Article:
There's always been a special place in my mind for all those manufacturers of consumer products who are constantly downsizing their products surreptitiously. That place is also known as the Seventh Circle of Hell.
I just think it's annoying that a jar of mayo is now 30 ounces, not a standard quart of 32 (unless you buy Duke's); toilet paper lost a half-inch of width a couple of years ago (but the Costco brand still has it); if you read old recipes from decades ago, you'll undoubtedly come across the incredible shrinking can of tuna fish. The assault is constant and, from my perspective, silly.
That's why I was pleased to see a report on ABC television news lately, focusing on the problem. The report doesn't bring much new light on the subject, except the interesting observation by a 10-year-old that a downsizing is often accompanied by words like "new, improved" on the package.
Manufacturers will say that people would rather see a downsizing than a price increase. Of course it's the same thing, except that the former practice can be hidden more easily. Most people just don't notice. And, it can also be argued that it doesn't really matter. If your bottle of ketchup is only 14 ounces instead of 16 (or whatever), who cares? That's true of commodities, but many people buy prepared foods intended as portions. We don't use a lot of that kind of stuff around our house, but it can still be noticed in the shrinking Boboli pizza shell, where eleven inches ins't twelve; or the reduced amount of pasta in a box -- a pound is two portions, or four, but 12 ounces is not.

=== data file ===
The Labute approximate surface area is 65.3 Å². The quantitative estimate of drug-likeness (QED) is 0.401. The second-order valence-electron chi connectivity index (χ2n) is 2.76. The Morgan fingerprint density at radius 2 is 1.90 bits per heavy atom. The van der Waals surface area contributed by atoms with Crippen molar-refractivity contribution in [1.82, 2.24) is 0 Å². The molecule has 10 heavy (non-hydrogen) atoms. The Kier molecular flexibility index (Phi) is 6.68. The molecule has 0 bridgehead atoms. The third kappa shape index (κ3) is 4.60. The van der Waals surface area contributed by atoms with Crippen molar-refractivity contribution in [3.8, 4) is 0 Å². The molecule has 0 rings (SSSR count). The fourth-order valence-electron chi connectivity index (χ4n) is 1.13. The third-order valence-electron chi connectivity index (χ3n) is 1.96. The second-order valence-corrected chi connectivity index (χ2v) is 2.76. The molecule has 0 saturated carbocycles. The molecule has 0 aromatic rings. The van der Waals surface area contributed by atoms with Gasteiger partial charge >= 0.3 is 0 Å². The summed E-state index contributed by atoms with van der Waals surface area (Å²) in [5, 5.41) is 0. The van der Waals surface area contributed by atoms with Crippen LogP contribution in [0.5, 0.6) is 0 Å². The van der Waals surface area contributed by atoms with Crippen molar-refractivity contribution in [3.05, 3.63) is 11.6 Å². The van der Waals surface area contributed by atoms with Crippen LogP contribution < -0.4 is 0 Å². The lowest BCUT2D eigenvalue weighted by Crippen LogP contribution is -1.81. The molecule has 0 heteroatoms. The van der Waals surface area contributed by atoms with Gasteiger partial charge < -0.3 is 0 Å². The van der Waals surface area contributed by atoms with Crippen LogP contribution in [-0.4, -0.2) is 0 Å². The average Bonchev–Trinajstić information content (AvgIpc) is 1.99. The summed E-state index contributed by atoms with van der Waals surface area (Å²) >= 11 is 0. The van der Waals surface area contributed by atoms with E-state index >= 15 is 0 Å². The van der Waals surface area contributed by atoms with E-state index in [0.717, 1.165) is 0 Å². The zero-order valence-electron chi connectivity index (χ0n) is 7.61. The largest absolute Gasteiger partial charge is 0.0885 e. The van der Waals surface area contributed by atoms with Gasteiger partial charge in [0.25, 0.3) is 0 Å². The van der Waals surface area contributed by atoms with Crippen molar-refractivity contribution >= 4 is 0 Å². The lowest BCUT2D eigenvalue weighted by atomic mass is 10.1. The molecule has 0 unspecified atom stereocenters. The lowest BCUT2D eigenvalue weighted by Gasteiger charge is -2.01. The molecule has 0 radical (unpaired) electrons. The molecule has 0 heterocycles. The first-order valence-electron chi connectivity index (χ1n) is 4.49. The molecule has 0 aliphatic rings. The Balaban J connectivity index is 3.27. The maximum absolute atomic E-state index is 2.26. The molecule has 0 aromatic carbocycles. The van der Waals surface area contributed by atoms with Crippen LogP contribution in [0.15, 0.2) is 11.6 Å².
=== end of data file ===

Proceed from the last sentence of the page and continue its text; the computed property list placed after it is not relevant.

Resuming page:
For those of us who do notice and would like to share the outrage, the ABC report offers an outlet: Have a look at www.consumerworld.org.
Looking a little further, I note two interesting facts:
- This trend to downsize grocery packages is curiously just the opposite of the supersizing trend in restaurants. Human behavior just seems to operate differently in these two environments, I guess.
- Ultimately you can only shrink products so much. The "back side" of downsizing is just as common: the re-up-sizing that comes later, with bold new proclamations on the label promising "12% more" with - are you ready? - a still higher price. In effect the producer gets two price hikes for one.